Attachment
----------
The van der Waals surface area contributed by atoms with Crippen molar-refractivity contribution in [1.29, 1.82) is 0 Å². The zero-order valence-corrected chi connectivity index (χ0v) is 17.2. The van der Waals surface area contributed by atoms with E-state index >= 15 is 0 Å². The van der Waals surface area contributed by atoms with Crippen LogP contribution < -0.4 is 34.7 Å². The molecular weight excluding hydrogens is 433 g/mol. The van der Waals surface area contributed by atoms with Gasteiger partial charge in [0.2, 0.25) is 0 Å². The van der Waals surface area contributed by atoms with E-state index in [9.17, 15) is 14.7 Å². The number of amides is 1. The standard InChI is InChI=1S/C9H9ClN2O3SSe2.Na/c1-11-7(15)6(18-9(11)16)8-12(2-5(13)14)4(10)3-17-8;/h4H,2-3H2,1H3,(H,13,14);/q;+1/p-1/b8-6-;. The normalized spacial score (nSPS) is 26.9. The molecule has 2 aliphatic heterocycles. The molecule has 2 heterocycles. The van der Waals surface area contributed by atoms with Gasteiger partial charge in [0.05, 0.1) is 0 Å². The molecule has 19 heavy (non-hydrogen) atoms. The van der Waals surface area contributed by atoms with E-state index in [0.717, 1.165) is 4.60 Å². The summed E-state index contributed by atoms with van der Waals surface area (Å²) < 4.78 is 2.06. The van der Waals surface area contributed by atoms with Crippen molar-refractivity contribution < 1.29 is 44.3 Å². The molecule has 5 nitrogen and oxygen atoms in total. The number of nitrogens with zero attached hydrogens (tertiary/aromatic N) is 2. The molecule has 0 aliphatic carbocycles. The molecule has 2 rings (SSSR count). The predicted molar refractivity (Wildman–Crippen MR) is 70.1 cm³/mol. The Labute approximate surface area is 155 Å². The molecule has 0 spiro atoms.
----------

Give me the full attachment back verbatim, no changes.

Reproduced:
The van der Waals surface area contributed by atoms with Crippen molar-refractivity contribution in [1.29, 1.82) is 0 Å². The zero-order valence-corrected chi connectivity index (χ0v) is 17.2. The van der Waals surface area contributed by atoms with E-state index >= 15 is 0 Å². The van der Waals surface area contributed by atoms with Crippen LogP contribution < -0.4 is 34.7 Å². The molecular weight excluding hydrogens is 433 g/mol. The van der Waals surface area contributed by atoms with Gasteiger partial charge in [0.2, 0.25) is 0 Å². The van der Waals surface area contributed by atoms with E-state index in [9.17, 15) is 14.7 Å². The number of amides is 1. The standard InChI is InChI=1S/C9H9ClN2O3SSe2.Na/c1-11-7(15)6(18-9(11)16)8-12(2-5(13)14)4(10)3-17-8;/h4H,2-3H2,1H3,(H,13,14);/q;+1/p-1/b8-6-;. The normalized spacial score (nSPS) is 26.9. The molecule has 2 aliphatic heterocycles. The molecule has 2 heterocycles. The van der Waals surface area contributed by atoms with Gasteiger partial charge in [0.05, 0.1) is 0 Å². The molecule has 19 heavy (non-hydrogen) atoms. The van der Waals surface area contributed by atoms with E-state index in [0.717, 1.165) is 4.60 Å². The summed E-state index contributed by atoms with van der Waals surface area (Å²) < 4.78 is 2.06. The van der Waals surface area contributed by atoms with Crippen molar-refractivity contribution < 1.29 is 44.3 Å². The molecule has 5 nitrogen and oxygen atoms in total. The number of nitrogens with zero attached hydrogens (tertiary/aromatic N) is 2. The molecule has 0 aliphatic carbocycles. The molecule has 2 rings (SSSR count). The predicted molar refractivity (Wildman–Crippen MR) is 70.1 cm³/mol. The Labute approximate surface area is 155 Å². The molecule has 0 spiro atoms.